It was a lot like playing Call of Duty: Black Ops online... except much, much nerdier.
China was getting a lot of flak from all over the world for not letting the yuan rise more freely. Asian nations, such as Singapore and Thailand, were regularly weakening their currencies in the markets to give them a chance against China. And basically, everyone was crying foul over everyone else's practices!New battlefield, new enemy
It's hard to imagine that that was just a few months ago. These days, it's a totally different scene. The currency war has died down, but now central bankers have another battle on their hands, one against a common enemy - male pattern baldness! Oops, I meant inflation!
Nowadays, central bankers seem to be more preoccupied with inflationary threats than export competitiveness. As a result, rather than seeing market interventions to weaken currencies, we've been seeing central bankers tighten up their monetary policies - a move that tends to strengthen currencies.
The weapon of choice against inflation? Rate hikes!
The very same nations that had intervened to keep their currencies from rising have taken arms against inflation by raising interest rates. And they haven't been complaining about the upward pressure on their currencies either! Just this week, Singapore beefed up its rates by 0.25%, which sent the Singaporean dollar flying through the charts.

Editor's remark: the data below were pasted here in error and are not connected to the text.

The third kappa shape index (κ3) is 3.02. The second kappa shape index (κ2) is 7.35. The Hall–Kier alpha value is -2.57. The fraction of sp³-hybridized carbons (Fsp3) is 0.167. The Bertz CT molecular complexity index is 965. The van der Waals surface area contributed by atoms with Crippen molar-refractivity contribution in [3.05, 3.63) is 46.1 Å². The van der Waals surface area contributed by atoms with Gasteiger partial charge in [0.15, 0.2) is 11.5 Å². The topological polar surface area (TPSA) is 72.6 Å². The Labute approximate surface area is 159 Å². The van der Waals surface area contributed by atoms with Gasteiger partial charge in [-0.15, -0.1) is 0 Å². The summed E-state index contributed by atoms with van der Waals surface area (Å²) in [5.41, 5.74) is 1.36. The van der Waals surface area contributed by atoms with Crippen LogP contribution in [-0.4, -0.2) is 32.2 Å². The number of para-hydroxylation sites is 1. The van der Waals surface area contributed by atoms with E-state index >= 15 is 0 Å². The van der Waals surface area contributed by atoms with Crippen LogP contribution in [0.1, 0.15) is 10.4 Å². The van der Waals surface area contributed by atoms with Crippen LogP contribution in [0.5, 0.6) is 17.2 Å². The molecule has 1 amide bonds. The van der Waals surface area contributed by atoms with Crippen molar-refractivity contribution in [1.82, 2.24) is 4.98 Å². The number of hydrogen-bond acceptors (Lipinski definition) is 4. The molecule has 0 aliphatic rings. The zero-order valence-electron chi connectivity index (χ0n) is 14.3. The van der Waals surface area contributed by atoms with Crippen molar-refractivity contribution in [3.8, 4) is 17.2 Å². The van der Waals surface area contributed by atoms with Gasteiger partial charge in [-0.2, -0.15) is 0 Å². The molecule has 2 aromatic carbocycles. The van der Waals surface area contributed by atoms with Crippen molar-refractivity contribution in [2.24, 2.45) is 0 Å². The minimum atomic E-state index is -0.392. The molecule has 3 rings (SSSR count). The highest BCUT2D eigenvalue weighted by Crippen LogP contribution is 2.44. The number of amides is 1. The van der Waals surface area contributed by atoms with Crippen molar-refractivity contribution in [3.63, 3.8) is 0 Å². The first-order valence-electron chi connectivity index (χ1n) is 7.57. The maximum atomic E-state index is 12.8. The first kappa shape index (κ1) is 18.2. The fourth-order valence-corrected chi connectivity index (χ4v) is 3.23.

To protect itself from rising prices, even the People's Bank of China has been tightening its policy, most recently with a 0.25% rate hike earlier this month. Since the start of the year, it has allowed the yuan to climb 1% in value against the Greenback. This just goes to show that even China has had to loosen its grip on its currency to combat rising prices.
Major central banks are no exception either. Among them, the European Central Bank (ECB) was the first to draw blood against inflation with its decision to hike rates last week. Many see this as an ongoing battle that may require the ECB to raise rates by another 0.75% within the year. These high expectations have translated to massive gains for the euro, propping it up almost 12% against the Greenback in the last three months.
What about the others, you ask? Many are expected to follow suit and take arms against inflation as well. As a matter of fact, market players see the Bank of England, Bank of Canada, and Fed raising rates within the next twelve months!
At this point in time, I guess it can be said that the currency war is over. But clearly, central bankers are still not at peace. Then again, with inflation on the attack, who would be?